The Sandalwood Tree
It’s 1947, and Americans Martin and Evie Mitchell and their five-year-old son are in India. Martin is one of the first recipients of the Fulbright scholarship. His project is to document the end of the British Raj and India’s division into Muslim Pakistan and Hindu India. Evie sees their time in India as an adventure and hopes to restore her marriage to its happier state, before Martin returned from his service in World War II. He is scarred by the brutality he saw during the war and won’t talk about it with Evie. He goes out every day to work, and Evie stays home in their little bungalow and cleans obsessively.
During her cleaning, Evie stumbles upon a cache of hidden letters that tell part of the story of a forbidden love between a Victorian Englishwoman and an Indian man in 1857. Evie is fascinated and curious about this woman, the previous occupant of her house, who was determined to live life on her own terms, and she searches out more information about her. Along the way, she comes to understand more about the Indian attitude towards life, which helps her deal with the problems in her own life.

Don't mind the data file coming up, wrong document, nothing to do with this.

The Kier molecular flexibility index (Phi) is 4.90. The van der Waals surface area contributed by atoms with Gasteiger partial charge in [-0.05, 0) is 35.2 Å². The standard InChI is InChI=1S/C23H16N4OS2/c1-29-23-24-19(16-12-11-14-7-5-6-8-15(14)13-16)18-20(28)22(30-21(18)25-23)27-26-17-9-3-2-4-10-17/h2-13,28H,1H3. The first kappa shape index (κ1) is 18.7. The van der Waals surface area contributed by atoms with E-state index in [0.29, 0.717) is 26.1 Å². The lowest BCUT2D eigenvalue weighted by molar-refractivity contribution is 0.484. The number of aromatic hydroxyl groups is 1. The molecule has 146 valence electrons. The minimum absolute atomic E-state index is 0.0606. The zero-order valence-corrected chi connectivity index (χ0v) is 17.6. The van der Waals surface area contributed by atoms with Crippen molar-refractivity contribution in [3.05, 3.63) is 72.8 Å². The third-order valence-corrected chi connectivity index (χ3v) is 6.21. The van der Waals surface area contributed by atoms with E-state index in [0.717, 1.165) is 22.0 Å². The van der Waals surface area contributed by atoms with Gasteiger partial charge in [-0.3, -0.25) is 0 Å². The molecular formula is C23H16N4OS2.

Newmark does a wonderful job depicting life in India during two very different time periods, the British Raj and the British withdrawal. The main characters, Martin and Evie, are interesting and likeable, albeit stressed. In addition, the supporting characters are richly drawn and add an element of humor. A very enjoyable story.